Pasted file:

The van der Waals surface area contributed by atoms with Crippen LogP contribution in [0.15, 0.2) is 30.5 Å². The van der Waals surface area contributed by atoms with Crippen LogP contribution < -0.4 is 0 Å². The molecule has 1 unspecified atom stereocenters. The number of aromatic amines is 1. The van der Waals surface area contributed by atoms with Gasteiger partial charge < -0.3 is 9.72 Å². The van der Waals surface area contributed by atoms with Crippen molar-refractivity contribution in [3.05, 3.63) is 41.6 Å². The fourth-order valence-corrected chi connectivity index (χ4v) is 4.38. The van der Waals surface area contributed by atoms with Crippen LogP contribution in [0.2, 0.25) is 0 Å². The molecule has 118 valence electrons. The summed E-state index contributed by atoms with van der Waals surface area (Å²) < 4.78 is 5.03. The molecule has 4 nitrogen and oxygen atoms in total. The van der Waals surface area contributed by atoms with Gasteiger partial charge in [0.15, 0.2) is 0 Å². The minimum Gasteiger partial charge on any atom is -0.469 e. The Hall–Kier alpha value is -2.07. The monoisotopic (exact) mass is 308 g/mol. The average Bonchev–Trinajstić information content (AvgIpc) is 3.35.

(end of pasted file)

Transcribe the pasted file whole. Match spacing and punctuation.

The van der Waals surface area contributed by atoms with Crippen LogP contribution in [0.15, 0.2) is 30.5 Å². The van der Waals surface area contributed by atoms with Crippen LogP contribution < -0.4 is 0 Å². The molecule has 1 unspecified atom stereocenters. The number of aromatic amines is 1. The van der Waals surface area contributed by atoms with Gasteiger partial charge < -0.3 is 9.72 Å². The van der Waals surface area contributed by atoms with Crippen molar-refractivity contribution in [3.05, 3.63) is 41.6 Å². The fourth-order valence-corrected chi connectivity index (χ4v) is 4.38. The van der Waals surface area contributed by atoms with Crippen LogP contribution in [0.2, 0.25) is 0 Å². The molecule has 118 valence electrons. The summed E-state index contributed by atoms with van der Waals surface area (Å²) < 4.78 is 5.03. The molecule has 4 nitrogen and oxygen atoms in total. The van der Waals surface area contributed by atoms with Gasteiger partial charge in [0.15, 0.2) is 0 Å². The minimum Gasteiger partial charge on any atom is -0.469 e. The Hall–Kier alpha value is -2.07. The monoisotopic (exact) mass is 308 g/mol. The average Bonchev–Trinajstić information content (AvgIpc) is 3.35.